Eduard Sebastian Scheiterer

Eduard S. Scheiterer, M. Sc.

doctoral candidate

Department of Mechanical Engineering
Institute of Applied Dynamics (LTD, Prof. Leyendecker)

Room: Room 00.013
Immerwahrstrasse 1
91058 Erlangen
Germany

curriculum vitae

  • 2011 -2016 B.Sc. in Mechanical Engineering, Friedrich-Alexander-Universität Erlangen-Nürnberg
  • 2016 -2019 M.Sc. in Mechanical Engineering, Friedrich-Alexander-Universität Erlangen-Nürnberg
  • 2019 – doctoral candidate, Institute of Applied Dynamics, Friedrich-Alexander-Universität Erlangen-Nürnberg

publications

theses

 

reviewed journal publications

conferences and proceedings

2021

2020

 

further publications

research

  • Dynamic analysis of prosthetic structures with polymorphic uncertainty

    (Third Party Funds Group – Sub project)

    Overall project: Polymorphic uncertainty modelling for the numerical design of structures
    Term: 2020-10-01 - 2023-09-30
    Funding source: DFG-Einzelförderung / Sachbeihilfe (EIN-SBH)
    People with joint disorders or lower limb loss require a technical substitute that restores biomechanical function and body integrity. Prothetic structures not only need to fulfil their respective functional requirements (allowing a save and wide range of motion at low energy expenditure and without impairing the person's body) but also the appearance of the resulting motion (including aesthetic properties like natural and symmetric gait patterns) is of high relevance. Since measurement of in vivo joint motion and loading is complicated and the experimental testing of newly developed prostheses under real life conditions is very difficult (in particular for experiments concerning human movements with prostheses, there are hardly appropriate probands available), predictive simulation plays a major role. Biomechanical motion can be simulated as solution of an optimal control problem, with a physiologically motivated objective function. However, polymorphic sources of uncertainty are present resulting from the prostheses itself, the way a patient moves or the environment. The overarching goal of this project (phases I and II) is the development of models and structure preserving solution methods for biomechanical optimal control problems involving uncertainty to enable the reliable prediction of human motion with prostheses and their analysis.
  • Dynamic analysis of prosthetic structures with polymorphic uncertainty

    (Third Party Funds Group – Sub project)

    Overall project: SPP 1886: Polymorphic uncertainty modelling for the numerical design of structures
    Term: 2016-01-01 - 2020-09-30
    Funding source: DFG / Schwerpunktprogramm (SPP)
    URL: https://tu-dresden.de/bu/bauingenieurwesen/sdt/forschung/spp1886?set_language=en

    The overarching goal of this project (phases I and II) is the development of models and structure preserving solution methods for biomechanical optimal control problems involving uncertainty to enable the reliable prediction of human motion with prostheses and their analysis. To be able to get close to the consideration of a real world scenario when simulating the uncertain motion with prosthesis, we want to exemplarily focus on one particular foot prosthesis and perform measurements. We will experimentally acquire material properties and model them as uncertain parameters and capture a walking motion to create an uncertain human leg model. The main part of the proposed research work comprises the further development of the fuzzy simulation methods for forward dynamics and optimal control problems to the presence of polymorphic uncertainty for the analysis of prosthetic structures during design and life cycle. This involves in particular the formulation and solution of uncertain optimisation problems. To keep the computational effort manageable, approximations of the uncertain problems are formulated.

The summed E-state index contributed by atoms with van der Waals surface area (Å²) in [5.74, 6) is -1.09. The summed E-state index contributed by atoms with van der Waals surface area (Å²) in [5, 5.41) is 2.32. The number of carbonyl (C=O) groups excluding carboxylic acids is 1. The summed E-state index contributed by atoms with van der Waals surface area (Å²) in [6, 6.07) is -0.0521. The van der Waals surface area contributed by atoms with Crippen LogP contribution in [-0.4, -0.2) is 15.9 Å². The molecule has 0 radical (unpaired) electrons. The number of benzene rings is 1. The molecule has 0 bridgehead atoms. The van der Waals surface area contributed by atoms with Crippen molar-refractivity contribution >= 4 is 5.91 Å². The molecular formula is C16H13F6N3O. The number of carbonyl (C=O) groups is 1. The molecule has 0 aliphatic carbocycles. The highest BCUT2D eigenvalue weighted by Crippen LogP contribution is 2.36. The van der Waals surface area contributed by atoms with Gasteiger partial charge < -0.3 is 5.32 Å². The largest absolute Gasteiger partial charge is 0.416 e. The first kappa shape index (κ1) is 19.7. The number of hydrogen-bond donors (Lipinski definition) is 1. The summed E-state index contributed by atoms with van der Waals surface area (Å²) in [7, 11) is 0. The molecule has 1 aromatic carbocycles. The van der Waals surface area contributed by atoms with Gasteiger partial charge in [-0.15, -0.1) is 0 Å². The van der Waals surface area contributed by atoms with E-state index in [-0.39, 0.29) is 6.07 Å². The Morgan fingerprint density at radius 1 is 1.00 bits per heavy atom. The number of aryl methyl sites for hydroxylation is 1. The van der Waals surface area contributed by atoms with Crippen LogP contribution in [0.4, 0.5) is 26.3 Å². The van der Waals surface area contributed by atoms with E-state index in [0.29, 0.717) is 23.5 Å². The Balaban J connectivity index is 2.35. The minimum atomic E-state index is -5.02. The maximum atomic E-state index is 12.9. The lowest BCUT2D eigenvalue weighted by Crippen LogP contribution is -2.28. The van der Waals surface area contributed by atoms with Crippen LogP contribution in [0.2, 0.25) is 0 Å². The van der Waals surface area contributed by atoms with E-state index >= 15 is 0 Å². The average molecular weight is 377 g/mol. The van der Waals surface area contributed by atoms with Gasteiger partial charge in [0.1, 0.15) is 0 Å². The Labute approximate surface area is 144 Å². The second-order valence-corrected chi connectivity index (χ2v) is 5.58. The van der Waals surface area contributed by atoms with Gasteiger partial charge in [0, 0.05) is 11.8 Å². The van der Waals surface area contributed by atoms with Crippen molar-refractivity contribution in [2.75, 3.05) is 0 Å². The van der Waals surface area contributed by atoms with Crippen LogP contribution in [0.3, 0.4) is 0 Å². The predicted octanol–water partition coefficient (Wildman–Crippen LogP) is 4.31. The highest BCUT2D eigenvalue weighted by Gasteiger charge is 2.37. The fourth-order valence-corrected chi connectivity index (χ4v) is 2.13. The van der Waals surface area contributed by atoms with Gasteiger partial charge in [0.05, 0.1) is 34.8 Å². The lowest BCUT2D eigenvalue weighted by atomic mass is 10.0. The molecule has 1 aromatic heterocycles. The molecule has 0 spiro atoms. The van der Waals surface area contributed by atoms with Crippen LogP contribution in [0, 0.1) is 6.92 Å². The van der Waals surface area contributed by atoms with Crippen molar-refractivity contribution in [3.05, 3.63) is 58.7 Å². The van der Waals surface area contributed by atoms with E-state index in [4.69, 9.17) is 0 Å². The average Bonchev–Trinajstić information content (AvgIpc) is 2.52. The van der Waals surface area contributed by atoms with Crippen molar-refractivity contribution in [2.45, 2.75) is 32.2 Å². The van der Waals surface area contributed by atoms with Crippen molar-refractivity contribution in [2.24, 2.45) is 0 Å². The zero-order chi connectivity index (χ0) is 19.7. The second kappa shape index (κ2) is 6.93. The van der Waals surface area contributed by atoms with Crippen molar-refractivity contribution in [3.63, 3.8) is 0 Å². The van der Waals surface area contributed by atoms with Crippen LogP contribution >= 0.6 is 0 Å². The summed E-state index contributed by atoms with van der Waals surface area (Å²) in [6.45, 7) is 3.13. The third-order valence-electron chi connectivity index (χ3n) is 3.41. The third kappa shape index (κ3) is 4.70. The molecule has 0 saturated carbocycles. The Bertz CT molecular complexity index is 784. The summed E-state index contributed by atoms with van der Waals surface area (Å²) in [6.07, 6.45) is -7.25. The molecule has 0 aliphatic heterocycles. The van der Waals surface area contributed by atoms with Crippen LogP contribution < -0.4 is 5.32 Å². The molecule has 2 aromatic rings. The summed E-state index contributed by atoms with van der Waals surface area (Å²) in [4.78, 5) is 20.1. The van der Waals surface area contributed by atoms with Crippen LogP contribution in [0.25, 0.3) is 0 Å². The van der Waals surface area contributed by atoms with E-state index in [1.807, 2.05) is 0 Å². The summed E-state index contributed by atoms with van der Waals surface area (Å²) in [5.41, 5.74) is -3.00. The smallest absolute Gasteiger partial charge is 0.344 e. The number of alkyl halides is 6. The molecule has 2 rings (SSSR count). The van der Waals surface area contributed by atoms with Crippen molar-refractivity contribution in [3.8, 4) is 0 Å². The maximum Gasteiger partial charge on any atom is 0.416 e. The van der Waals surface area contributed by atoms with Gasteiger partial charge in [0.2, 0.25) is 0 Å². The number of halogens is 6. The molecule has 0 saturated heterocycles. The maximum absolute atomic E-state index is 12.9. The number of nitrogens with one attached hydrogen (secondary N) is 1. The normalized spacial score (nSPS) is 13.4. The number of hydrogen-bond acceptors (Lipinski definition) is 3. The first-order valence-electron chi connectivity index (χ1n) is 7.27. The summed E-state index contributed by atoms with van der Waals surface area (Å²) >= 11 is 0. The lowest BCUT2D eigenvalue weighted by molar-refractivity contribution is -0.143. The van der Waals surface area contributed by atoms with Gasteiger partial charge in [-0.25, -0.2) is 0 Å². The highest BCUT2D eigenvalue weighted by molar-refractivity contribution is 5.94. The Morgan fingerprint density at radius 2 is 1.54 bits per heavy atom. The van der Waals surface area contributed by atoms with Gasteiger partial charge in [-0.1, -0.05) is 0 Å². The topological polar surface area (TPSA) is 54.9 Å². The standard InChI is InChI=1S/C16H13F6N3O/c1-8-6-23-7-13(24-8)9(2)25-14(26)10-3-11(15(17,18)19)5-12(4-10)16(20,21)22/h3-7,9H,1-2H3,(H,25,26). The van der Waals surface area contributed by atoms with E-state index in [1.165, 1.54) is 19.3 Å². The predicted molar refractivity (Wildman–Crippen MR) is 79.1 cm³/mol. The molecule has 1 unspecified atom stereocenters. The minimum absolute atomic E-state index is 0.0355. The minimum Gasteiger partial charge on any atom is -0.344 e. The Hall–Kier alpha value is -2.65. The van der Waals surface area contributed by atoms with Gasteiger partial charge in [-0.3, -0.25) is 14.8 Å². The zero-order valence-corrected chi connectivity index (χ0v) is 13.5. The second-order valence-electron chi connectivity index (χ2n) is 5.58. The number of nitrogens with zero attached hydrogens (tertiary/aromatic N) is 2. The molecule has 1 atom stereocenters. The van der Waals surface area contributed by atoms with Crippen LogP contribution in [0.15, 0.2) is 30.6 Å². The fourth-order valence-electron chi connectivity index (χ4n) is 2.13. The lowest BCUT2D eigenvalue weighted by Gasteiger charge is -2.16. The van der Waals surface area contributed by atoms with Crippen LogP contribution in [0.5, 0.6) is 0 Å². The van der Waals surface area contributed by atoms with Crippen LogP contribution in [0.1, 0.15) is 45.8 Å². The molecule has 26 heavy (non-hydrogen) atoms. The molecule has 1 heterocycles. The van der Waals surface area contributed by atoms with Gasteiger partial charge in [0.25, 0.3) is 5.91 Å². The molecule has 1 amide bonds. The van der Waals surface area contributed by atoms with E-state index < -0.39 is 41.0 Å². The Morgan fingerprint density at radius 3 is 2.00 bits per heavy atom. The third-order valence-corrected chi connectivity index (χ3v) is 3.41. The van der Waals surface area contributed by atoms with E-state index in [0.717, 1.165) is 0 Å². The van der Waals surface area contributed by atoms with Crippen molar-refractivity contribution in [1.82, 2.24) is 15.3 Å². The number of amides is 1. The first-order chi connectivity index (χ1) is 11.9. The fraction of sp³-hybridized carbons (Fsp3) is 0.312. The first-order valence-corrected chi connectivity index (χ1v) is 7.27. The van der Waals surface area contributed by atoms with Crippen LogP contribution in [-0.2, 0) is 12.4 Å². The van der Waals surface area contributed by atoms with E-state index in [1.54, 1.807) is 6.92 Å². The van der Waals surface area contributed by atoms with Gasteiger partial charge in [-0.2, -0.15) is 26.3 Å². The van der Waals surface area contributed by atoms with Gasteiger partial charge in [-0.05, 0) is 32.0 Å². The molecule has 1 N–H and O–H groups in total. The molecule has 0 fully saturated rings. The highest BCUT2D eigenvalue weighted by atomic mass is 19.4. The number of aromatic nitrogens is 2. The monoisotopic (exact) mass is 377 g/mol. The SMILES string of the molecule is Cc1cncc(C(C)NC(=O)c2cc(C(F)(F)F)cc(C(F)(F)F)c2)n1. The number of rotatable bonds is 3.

Prosthesis models of increasing material complexity and different types of uncertainty are derived from experimental and computational analysis. The investigation of polymorphic uncertainty on the microstructure and its propagation to the macroscale is planned. 

    Furthermore, using the LTD's motion capture laboratory, uncertain quantities on model and parameter level, will be determined from analysing human gait trials. For the gait cycle simulation to encompass the entire gait cycle, ground contact, heel strike and toe-off have to be modelled for the complex precurved geometrically exact beam model of the carbon spring foot prosthesis.

     Being one of the few projects so far in the SPP 1886 dealing with dynamical systems, the other subprojects will profit from the developed methods when focussing on time-dependent parameters and the change of a structure during its life cycle.

teaching

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